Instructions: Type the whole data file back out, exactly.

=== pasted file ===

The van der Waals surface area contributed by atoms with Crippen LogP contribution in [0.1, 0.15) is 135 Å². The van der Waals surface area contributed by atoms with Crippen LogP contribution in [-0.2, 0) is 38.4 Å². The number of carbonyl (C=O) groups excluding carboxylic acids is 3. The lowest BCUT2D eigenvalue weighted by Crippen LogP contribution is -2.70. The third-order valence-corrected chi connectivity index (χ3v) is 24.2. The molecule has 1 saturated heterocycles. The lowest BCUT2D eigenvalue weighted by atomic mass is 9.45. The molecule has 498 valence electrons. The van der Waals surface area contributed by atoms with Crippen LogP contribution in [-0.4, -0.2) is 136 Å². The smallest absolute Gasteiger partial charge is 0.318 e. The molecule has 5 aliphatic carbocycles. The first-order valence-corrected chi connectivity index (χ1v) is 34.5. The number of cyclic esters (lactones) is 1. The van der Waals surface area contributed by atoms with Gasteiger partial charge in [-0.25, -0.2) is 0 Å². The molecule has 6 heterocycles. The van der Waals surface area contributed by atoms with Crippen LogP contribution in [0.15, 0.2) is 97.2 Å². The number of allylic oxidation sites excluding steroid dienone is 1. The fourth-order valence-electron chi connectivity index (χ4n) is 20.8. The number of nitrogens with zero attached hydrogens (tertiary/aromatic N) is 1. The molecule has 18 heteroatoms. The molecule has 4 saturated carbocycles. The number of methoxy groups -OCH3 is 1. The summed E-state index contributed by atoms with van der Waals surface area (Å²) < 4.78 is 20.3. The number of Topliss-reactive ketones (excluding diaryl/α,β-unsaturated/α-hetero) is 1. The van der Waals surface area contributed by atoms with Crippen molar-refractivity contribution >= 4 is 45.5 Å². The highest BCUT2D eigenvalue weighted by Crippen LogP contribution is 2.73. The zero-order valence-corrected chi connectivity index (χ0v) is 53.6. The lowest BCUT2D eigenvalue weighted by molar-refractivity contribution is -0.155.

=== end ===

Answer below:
The van der Waals surface area contributed by atoms with Crippen LogP contribution in [0.1, 0.15) is 135 Å². The van der Waals surface area contributed by atoms with Crippen LogP contribution in [-0.2, 0) is 38.4 Å². The number of carbonyl (C=O) groups excluding carboxylic acids is 3. The lowest BCUT2D eigenvalue weighted by Crippen LogP contribution is -2.70. The third-order valence-corrected chi connectivity index (χ3v) is 24.2. The molecule has 1 saturated heterocycles. The lowest BCUT2D eigenvalue weighted by atomic mass is 9.45. The molecule has 498 valence electrons. The van der Waals surface area contributed by atoms with Crippen LogP contribution in [-0.4, -0.2) is 136 Å². The smallest absolute Gasteiger partial charge is 0.318 e. The molecule has 5 aliphatic carbocycles. The first-order valence-corrected chi connectivity index (χ1v) is 34.5. The number of cyclic esters (lactones) is 1. The van der Waals surface area contributed by atoms with Gasteiger partial charge in [-0.25, -0.2) is 0 Å². The molecule has 6 heterocycles. The van der Waals surface area contributed by atoms with Crippen LogP contribution in [0.15, 0.2) is 97.2 Å². The number of allylic oxidation sites excluding steroid dienone is 1. The fourth-order valence-electron chi connectivity index (χ4n) is 20.8. The number of nitrogens with zero attached hydrogens (tertiary/aromatic N) is 1. The molecule has 18 heteroatoms. The molecule has 4 saturated carbocycles. The number of methoxy groups -OCH3 is 1. The summed E-state index contributed by atoms with van der Waals surface area (Å²) < 4.78 is 20.3. The number of Topliss-reactive ketones (excluding diaryl/α,β-unsaturated/α-hetero) is 1. The van der Waals surface area contributed by atoms with Crippen molar-refractivity contribution >= 4 is 45.5 Å². The highest BCUT2D eigenvalue weighted by Crippen LogP contribution is 2.73. The zero-order valence-corrected chi connectivity index (χ0v) is 53.6. The lowest BCUT2D eigenvalue weighted by molar-refractivity contribution is -0.155.